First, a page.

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Ron Jones
post Jun 22 2012, 03:23
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QUOTE (rondo @ Jun 21 2012, 15:10) *
So Ron, you are telling me I will get more volume..but hardly anything more?

I wasn't speaking specifically about volume, though obviously that's one 'benefit' to a higher-power amplifier. It's possible (likely) that sonic characteristics will change in a measurable way and also possible (probably unlikely) that such sonic differences will be perceptually appreciable. That's about all I can say.

QUOTE (rondo @ Jun 21 2012, 15:10) *
I want spacious sound...to feel that I am in a concert hall..I don't want the orchestra to play in my ear

You could always try various stereo expansion effects and reverb. There's no getting around the fact that a headphone's transducers will vibrate next to your ears, though.
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skamp
post Jun 22 2012, 09:42
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QUOTE (rondo @ Jun 22 2012, 00:10) *
I want spacious sound...to feel that I am in a concert hall..I don't want the orchestra to play in my ear, if you know what I mean?


A DAC/amp won't help with that. Sounds more like you need to either try other headphones (some provide what they call a wider soundstage) or use quality speakers.

What a quality DAC/amp might help with is a more linear frequency response, lower distortion, lower output impedance and lower noise floor, but there's no telling whether it will actually make a difference to your ears.

To put things into perspective, my allegedly high quality laptop audio ("Audio by Bang & Olufsen ICEpower") measures pretty badly, while my €65 FiiO E7 and commonplace portable players such as my iPod Classic (as well as much cheaper alternatives such as the Sansa Clip+) measure much better, probably beyond the point of transparency to my ears (though I haven't verified that with an ABX test).

Of course, better gear will also help if your current setup is audibly lacking or broken in some aspects: my laptop isn't loud enough, and my E7 is having bad contact problems with both headphones jacks sad.gif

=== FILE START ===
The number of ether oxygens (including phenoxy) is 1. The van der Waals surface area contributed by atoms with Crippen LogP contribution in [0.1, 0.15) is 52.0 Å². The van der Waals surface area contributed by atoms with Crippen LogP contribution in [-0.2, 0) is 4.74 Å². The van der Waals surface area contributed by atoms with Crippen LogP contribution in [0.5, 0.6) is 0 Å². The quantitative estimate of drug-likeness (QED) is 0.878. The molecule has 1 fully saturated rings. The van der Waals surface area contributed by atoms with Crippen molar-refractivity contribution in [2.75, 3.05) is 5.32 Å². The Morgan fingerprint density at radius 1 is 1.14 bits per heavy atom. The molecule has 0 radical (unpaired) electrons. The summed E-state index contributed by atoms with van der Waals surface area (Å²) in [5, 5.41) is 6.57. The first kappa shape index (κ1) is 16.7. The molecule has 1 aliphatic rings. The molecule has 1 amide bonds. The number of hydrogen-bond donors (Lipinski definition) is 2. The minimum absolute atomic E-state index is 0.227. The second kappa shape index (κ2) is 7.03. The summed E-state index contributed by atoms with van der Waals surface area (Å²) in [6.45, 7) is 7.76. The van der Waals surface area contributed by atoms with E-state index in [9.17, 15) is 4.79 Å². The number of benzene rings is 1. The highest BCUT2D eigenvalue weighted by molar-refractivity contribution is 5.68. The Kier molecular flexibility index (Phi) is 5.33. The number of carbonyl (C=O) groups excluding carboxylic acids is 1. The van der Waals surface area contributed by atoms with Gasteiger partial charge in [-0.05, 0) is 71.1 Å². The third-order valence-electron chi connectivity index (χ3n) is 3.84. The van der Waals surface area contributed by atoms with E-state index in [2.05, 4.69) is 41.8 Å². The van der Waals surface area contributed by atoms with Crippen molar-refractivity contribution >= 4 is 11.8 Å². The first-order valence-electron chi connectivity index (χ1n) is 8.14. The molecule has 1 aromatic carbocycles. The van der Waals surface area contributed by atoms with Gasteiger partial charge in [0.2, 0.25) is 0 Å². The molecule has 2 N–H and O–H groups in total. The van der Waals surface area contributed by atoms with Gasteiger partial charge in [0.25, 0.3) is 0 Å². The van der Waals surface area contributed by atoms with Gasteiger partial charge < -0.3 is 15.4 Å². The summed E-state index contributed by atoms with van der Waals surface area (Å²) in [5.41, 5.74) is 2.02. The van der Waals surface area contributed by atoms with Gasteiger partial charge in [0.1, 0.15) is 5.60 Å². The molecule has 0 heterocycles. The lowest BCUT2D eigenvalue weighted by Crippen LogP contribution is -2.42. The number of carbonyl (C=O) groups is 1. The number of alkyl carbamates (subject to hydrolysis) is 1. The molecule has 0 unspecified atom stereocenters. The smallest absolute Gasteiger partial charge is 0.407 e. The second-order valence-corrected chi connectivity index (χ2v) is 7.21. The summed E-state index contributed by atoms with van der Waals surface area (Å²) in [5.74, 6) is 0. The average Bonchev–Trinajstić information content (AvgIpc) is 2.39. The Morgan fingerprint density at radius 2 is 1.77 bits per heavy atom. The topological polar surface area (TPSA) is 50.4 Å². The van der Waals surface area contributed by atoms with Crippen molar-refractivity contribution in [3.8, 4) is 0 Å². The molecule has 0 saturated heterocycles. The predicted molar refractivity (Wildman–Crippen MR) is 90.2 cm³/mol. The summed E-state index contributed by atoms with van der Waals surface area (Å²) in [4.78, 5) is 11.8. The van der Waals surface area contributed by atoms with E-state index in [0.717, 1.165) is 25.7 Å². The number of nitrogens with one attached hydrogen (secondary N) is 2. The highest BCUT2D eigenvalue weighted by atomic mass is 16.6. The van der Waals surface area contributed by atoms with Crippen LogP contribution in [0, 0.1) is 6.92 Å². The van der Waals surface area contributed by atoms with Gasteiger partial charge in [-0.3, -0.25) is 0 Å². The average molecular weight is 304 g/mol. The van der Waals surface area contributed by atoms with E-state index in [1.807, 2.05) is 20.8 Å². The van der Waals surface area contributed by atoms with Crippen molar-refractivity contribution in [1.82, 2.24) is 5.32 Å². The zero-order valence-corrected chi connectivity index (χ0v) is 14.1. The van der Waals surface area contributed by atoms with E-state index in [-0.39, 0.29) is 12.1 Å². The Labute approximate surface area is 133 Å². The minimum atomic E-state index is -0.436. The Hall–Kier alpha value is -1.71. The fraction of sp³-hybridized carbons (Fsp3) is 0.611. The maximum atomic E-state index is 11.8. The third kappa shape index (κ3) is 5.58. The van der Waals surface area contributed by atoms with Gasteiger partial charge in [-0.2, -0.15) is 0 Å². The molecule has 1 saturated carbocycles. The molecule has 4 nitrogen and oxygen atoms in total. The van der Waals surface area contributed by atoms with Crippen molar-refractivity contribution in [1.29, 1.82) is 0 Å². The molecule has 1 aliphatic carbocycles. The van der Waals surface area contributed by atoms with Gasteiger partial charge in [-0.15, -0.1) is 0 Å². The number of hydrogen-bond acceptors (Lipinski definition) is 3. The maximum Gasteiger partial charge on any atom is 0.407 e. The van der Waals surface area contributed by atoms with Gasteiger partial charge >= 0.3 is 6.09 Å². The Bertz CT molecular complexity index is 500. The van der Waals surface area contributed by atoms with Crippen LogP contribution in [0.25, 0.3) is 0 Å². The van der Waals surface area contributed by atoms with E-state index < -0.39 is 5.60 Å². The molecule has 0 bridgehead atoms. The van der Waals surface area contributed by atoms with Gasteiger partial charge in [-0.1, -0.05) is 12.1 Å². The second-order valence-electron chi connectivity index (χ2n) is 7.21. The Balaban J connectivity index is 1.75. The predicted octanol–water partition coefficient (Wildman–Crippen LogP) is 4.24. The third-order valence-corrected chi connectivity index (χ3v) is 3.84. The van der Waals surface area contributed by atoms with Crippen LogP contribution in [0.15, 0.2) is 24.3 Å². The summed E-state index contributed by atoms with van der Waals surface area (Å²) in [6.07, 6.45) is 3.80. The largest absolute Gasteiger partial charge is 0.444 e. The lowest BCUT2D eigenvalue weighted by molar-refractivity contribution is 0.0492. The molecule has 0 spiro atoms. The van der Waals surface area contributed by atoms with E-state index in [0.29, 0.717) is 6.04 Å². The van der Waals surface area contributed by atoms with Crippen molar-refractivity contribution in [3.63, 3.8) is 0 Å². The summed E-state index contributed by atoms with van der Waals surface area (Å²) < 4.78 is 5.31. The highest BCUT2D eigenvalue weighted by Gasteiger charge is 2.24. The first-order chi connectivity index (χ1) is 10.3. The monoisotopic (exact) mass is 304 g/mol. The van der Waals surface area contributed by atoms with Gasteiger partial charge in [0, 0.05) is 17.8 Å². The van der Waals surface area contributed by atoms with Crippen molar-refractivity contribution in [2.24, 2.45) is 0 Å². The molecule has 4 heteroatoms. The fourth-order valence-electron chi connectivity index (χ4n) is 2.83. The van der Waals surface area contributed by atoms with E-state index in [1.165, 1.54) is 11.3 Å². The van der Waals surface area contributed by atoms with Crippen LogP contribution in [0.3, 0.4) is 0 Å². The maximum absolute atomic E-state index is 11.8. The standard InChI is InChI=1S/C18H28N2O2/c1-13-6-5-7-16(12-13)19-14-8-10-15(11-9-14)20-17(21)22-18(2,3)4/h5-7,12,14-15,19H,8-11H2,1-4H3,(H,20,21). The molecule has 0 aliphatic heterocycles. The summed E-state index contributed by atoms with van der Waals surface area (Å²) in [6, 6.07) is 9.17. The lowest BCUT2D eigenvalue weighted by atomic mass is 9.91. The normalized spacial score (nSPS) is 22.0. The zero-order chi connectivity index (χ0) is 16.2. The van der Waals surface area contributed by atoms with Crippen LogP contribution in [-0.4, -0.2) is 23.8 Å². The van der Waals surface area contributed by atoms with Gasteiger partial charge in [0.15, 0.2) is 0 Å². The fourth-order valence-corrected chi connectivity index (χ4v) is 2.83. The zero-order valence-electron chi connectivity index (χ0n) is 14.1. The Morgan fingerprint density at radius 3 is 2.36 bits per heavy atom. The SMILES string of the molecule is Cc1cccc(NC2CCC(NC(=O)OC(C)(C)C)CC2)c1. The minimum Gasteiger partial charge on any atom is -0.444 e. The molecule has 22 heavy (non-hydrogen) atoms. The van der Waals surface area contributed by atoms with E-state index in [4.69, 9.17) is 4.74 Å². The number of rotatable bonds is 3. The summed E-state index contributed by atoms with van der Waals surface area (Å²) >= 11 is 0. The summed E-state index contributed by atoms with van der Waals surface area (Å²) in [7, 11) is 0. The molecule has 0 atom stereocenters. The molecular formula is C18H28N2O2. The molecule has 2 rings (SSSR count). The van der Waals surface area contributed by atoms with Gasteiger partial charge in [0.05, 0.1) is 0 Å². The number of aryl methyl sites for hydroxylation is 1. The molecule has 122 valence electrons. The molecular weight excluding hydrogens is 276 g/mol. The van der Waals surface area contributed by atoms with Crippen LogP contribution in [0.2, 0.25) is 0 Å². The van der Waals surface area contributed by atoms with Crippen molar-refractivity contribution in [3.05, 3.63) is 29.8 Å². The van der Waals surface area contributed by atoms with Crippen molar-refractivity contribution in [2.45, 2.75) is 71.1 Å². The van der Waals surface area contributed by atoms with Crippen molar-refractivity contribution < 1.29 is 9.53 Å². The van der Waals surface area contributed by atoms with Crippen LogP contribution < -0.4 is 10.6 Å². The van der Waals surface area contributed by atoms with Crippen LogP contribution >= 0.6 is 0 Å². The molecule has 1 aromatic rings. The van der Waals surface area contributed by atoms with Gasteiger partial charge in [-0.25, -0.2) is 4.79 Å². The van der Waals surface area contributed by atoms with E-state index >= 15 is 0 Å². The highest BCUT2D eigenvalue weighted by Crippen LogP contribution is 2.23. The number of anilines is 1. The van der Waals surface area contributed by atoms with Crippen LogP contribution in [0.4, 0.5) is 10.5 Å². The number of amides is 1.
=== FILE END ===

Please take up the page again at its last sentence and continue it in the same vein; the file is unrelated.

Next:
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stephan_g
post Jun 22 2012, 10:32
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QUOTE (skamp @ Jun 22 2012, 10:42) *
Of course, better gear will also help if your current setup is audibly lacking or broken in some aspects: my laptop isn't loud enough, and my E7 is having bad contact problems with both headphones jacks sad.gif

Real contact problems as in "I have to turn the plug several times to clean off oxidation" or rather intermittency (which would point to broken solder joints)?

Anyway, on-board audio may range from pitiful to perfectly fine (usually at least OK-ish these days), with the "perfectly fine" threshold depending on what you are driving with it. If you've got a run of the mill Realtek chip (e.g. ALC892, a modern but not top-flight part), expect ca. 75 ohms of output impedance on the headphone out. HD600s or DT880s won't be bothered, Triple.fi 10 Pros most definitely will. There are other potential issues, too. The Macbook Air 5G that NwAvGuy reviewed had a low-impedance output, but did not take well to even moderate capacitive loading - I don't want to be seeing oscillation at 10 nF when a 3 m headphone cable already has about 1 nF.

BTW, I'd be surprised if classical music gave even medium bitrate MP3 trouble. In my experience, its VBR bitrates normally tend to be rather below average, though it depends on the recording.
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skamp
post Jun 22 2012, 12:16
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QUOTE (stephan_g @ Jun 22 2012, 11:32) *
Real contact problems as in "I have to turn the plug several times to clean off oxidation" or rather intermittency (which would point to broken solder joints)?


As in, I have to wiggle the jack into the socket pretty much every time I pick up my headphones (which always remain plugged in when not in use), and sometimes while I'm using them. The problem developped over only 2-3 months of daily use, which is why I stopped recommending the E7.


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rondo
post Jun 22 2012, 14:07
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Ron Jones:

this is true...
you know, there is something inherently difficult about discussing these issues in forums.
all i can do in the end is try different hardware.
thanks

skamp:

very informative. thank you

This post has been edited by db1989: Jun 22 2012, 14:28
Reason for edit: please edit rather than posting again 2 min later; replacing unnecessary full quotes with names, and please do not bottom-quote when it is relevant
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Porcus
post Jun 22 2012, 15:22
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The following might sometimes be an issue:

Some headphones (particularly in-ears) are very sensitive. So much that you will have to stay down below 1 on your volume knob (assuming a scale to 10 ... or 11). And possibly so much that the background hiss is audible. With, say, 15 dB less sensitivity, the hiss would be way down and the volume knob could be operated in a reasonable manner.